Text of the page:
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5 Tips for Networking the Right Way

Network Diagram

Networking isn’t just about getting a job for yourself. If you focus on it for that purpose alone, you’re doomed to fail. By seeing networking as a way to bring value to others, you’ll find your network grows rapidly and your opportunities will multiply.

Today’s post is by Annie Walton Doyle of Inspiring Interns.

Whatever stage you’re at in your career, networking is critically important. Today’s job market is hugely different from that of the past, and the majority of the reason why is networking. Never has who you know been quite so important, and never has knowing more people been quite so accessible. Not only can networking help you advance in your career, or redirect your path of employment, but it helps build a supportive network around you.

And yet networking can get a bad rap. Some see it as insincere or smarmy, while others think it’s simply a waste of time. But done right, networking is one of the most valuable tools to have in your arsenal – not just in terms of finding your career path, but in terms of progressing and growing in your chosen career. Here are five tips on how to network more successfully.

Plan Ahead

If you can, start networking before you properly “need” to. Build a network you can access and use when you need it; don’t try to start building it when you really need one. People can sense desperation and the insincerity which comes with it, and it can be a huge turn-off. If you approach people when you genuinely want to build connections, and not when you’re trying to figure out what they can imminently do for your career, you’ll come across better and build better relationships.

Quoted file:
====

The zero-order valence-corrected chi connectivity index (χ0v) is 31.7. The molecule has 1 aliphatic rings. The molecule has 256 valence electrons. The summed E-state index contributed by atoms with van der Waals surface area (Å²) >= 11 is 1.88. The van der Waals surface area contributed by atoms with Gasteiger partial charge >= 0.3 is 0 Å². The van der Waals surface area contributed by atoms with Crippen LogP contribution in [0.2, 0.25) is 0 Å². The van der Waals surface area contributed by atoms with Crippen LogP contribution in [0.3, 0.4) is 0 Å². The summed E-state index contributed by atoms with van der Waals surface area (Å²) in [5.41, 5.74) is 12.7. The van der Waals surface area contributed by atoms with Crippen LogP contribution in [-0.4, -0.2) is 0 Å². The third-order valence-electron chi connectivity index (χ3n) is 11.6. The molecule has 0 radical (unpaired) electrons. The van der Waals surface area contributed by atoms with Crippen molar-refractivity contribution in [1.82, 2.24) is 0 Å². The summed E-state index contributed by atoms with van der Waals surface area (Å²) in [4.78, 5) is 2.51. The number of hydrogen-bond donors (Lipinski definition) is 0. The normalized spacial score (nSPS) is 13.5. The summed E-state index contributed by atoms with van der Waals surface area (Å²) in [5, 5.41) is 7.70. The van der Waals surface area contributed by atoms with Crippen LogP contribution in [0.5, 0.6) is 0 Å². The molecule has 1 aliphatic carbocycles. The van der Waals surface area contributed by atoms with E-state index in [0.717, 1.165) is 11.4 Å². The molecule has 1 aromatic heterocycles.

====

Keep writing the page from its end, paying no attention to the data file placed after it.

Once you’ve started networking, know what you want to put across and have it ready to articulate. Try to prepare what’s called an “elevator speech” – a short, minute long speech that you could feasibly deliver to someone whilst sharing a lift with them. It should sum up your skills, where you’re at in your career, and your future goals. And don’t forget to bring anything you might need to a networking event. The most important is a business card, which you can hand out at the end of conversations, so people have an easy way to get in contact with you, and thus no excuses not to!

Don’t Discount Anyone

Trying to connect only with high fliers if a huge mistake people can make when they first start networking. A good rule of thumb is that almost everyone in the room can have something to benefit you, so not talking to people you feel are insignificant to your career can mean missing out on some potentially great opportunities. Only trying to associate with people who obviously have something to offer you can also make you look disingenuous.

It’s also a good idea to avoid personal agenda while networking. If you have a personality clash or some history with someone, maintain professionalism and be kind. You don’t want something silly to get in the way of you advancing in your career.

Be Patient